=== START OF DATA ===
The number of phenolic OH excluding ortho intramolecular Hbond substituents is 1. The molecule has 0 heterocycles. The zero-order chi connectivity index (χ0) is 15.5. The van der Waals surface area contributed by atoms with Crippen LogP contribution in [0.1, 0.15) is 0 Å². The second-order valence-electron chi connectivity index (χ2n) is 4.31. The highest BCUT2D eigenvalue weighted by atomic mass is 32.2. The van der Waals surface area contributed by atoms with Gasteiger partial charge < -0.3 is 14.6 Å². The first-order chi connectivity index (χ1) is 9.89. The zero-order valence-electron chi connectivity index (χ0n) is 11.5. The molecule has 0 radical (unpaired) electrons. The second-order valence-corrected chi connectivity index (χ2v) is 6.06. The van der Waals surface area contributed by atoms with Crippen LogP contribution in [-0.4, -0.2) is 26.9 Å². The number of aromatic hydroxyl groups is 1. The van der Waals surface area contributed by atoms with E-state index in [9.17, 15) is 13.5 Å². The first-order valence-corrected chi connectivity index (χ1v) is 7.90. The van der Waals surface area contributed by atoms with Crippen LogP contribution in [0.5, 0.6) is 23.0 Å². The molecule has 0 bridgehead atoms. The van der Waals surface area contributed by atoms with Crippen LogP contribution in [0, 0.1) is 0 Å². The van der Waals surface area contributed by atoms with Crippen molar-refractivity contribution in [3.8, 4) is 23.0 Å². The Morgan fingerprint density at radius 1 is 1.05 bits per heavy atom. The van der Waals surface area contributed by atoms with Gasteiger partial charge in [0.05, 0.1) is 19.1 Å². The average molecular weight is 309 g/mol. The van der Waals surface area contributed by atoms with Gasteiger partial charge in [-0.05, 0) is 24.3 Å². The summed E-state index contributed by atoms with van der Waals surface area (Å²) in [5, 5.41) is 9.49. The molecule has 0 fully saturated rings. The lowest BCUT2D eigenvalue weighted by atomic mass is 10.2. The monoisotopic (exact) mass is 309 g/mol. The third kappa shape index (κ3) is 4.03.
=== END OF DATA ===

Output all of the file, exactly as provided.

The number of phenolic OH excluding ortho intramolecular Hbond substituents is 1. The molecule has 0 heterocycles. The zero-order chi connectivity index (χ0) is 15.5. The van der Waals surface area contributed by atoms with Crippen LogP contribution in [0.1, 0.15) is 0 Å². The second-order valence-electron chi connectivity index (χ2n) is 4.31. The highest BCUT2D eigenvalue weighted by atomic mass is 32.2. The van der Waals surface area contributed by atoms with Gasteiger partial charge < -0.3 is 14.6 Å². The first-order chi connectivity index (χ1) is 9.89. The zero-order valence-electron chi connectivity index (χ0n) is 11.5. The molecule has 0 radical (unpaired) electrons. The second-order valence-corrected chi connectivity index (χ2v) is 6.06. The van der Waals surface area contributed by atoms with Crippen LogP contribution in [-0.4, -0.2) is 26.9 Å². The number of aromatic hydroxyl groups is 1. The van der Waals surface area contributed by atoms with E-state index in [9.17, 15) is 13.5 Å². The first-order valence-corrected chi connectivity index (χ1v) is 7.90. The van der Waals surface area contributed by atoms with Crippen LogP contribution in [0.5, 0.6) is 23.0 Å². The molecule has 0 bridgehead atoms. The van der Waals surface area contributed by atoms with Crippen LogP contribution in [0, 0.1) is 0 Å². The van der Waals surface area contributed by atoms with Crippen molar-refractivity contribution in [3.8, 4) is 23.0 Å². The Morgan fingerprint density at radius 1 is 1.05 bits per heavy atom. The van der Waals surface area contributed by atoms with Gasteiger partial charge in [0.05, 0.1) is 19.1 Å². The average molecular weight is 309 g/mol. The van der Waals surface area contributed by atoms with Gasteiger partial charge in [-0.05, 0) is 24.3 Å². The summed E-state index contributed by atoms with van der Waals surface area (Å²) in [5, 5.41) is 9.49. The molecule has 0 fully saturated rings. The lowest BCUT2D eigenvalue weighted by atomic mass is 10.2. The monoisotopic (exact) mass is 309 g/mol. The third kappa shape index (κ3) is 4.03.